Tonica species
DEPRESSARIIDAE ,   GELECHIOIDEA
 
Don Herbison-Evans,
(donherbisonevans@outlook.com)
and
Stella Crossley


early instar
(Specimen: courtesy of Fred Swindley)

This Caterpillar is initially pale brown with a dark brown head, prothorax, true legs and tail.


caterpillar inside its borehole
(Specimen: courtesy of Fred Swindley)

Later the caterpillar becomes brown, and develops rows of dark brown tubercles along the back, and has a flattened abdomen towards the tail.


(Photo: courtesy of Fred Swindley)

It bores into and feeds inside the growing shoots of:

  • Flame Tree ( Brachychiton acerifolium, STERCULIACEAE ).


    Beads of gum and frass at bore hole entrance
    (Specimen: courtesy of Fred Swindley)

    The plant appears to respond by secreting a gelatinous sap to heal the wound, but the caterpillar collects this inside its borehole, rolls it into little round beads, and deposits them at the entrance to its borehole, together with frass.


    last instar
    (Photo: courtesy of Fred Swindley)

    The caterpillar pupates without a cocoon on the outside of the plant. The pupa is camouflaged in various shades of brown. It stands on its tail, but it is very curved. When disturbed, the pupa curls down to nearly touch the substrate, and then flicks back up again.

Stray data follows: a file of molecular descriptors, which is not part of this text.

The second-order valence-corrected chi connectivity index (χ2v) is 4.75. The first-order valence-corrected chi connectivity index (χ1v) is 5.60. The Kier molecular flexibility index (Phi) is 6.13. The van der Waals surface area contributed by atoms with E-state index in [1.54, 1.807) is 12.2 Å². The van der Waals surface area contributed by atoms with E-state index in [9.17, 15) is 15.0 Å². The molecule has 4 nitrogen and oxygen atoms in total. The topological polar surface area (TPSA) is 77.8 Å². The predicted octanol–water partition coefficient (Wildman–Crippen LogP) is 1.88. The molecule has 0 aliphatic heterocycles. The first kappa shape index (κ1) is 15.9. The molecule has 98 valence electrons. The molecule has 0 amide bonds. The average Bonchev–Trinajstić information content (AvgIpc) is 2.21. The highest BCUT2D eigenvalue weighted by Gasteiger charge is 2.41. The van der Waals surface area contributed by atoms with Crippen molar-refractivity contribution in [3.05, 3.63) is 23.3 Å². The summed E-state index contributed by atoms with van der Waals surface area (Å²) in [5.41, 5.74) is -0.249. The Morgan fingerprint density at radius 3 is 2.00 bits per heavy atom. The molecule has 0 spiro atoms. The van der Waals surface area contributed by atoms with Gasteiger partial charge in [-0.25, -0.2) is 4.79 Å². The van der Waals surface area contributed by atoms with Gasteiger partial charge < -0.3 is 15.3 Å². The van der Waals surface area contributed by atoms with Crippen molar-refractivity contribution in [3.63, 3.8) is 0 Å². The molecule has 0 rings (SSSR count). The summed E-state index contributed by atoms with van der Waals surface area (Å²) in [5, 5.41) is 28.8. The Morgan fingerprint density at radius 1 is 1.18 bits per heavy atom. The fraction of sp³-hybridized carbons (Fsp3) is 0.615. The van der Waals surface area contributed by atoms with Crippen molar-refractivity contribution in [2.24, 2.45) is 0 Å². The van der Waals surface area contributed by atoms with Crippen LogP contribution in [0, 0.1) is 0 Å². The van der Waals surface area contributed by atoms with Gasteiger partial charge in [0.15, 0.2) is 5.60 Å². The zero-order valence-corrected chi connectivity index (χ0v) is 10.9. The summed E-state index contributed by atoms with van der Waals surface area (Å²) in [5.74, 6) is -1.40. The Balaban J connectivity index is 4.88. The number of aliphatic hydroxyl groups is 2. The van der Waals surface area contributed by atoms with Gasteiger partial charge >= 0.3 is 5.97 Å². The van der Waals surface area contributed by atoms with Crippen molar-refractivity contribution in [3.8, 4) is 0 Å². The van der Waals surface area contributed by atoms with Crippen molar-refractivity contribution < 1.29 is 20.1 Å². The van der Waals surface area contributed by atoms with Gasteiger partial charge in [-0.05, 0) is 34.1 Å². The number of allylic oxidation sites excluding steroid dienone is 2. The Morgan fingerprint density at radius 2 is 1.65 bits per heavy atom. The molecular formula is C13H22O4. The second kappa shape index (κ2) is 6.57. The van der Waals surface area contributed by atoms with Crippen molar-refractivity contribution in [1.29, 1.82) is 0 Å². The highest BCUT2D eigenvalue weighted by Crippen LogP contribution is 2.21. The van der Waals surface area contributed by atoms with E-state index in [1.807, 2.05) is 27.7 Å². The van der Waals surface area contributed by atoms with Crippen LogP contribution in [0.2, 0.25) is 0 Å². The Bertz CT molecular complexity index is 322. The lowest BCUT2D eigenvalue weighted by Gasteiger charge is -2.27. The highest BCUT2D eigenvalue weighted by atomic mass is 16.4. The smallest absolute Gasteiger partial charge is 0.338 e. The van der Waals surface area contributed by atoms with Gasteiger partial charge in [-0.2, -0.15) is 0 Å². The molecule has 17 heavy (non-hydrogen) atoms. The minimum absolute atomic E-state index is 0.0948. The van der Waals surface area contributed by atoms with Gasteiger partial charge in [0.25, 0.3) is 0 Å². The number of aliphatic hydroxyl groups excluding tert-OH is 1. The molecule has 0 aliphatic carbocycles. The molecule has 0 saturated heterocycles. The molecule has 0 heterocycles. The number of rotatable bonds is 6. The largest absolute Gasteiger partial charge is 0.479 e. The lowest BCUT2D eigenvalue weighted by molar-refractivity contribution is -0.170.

(Specimen: courtesy of Fred Swindley)

    The adult moth has wings which look as though a semi-circular piece has been taken out of the termen. It also has raised areas on the wings of loose scales.


    Female
    (Specimen: courtesy of Fred Swindley)

    The males are smaller than the females. The males have a wingspan of about 2 cms. The females have a wing span of about 2.5 cms. The male that we raised was nearly white, and the female fawn coloured. Both had a little black mark on the tip of each fore wing. They both rest with its long mouth parts extended out in front of the head.


    (Specimen: courtesy of Fred Swindley)

    The irregular shape makes a very effective camouflage on the irregular bark and stems of the food plant.


    Male
    (Specimen: courtesy of Fred Swindley)

    Our specimens were obtained from a tree in West Ryde, Sydney. The Cockatoos were very active in this tree, tearing the twigs apart. We suspect this damage was to get to the Tonica larvae inside.


    Twig damage caused by Cockatoos,
    which were probably in search of Tonica Caterpillars.
    (Specimen: courtesy of Fred Swindley)


    Further reading :

    Peter Hendry,
    You Asked,
    Metamorphosis Australia Issue 74 (September 2014), pp. 31-34,
    Butterflies and Other Invertebrates Club.


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    (updated 4 February 2008, 13 April 2017)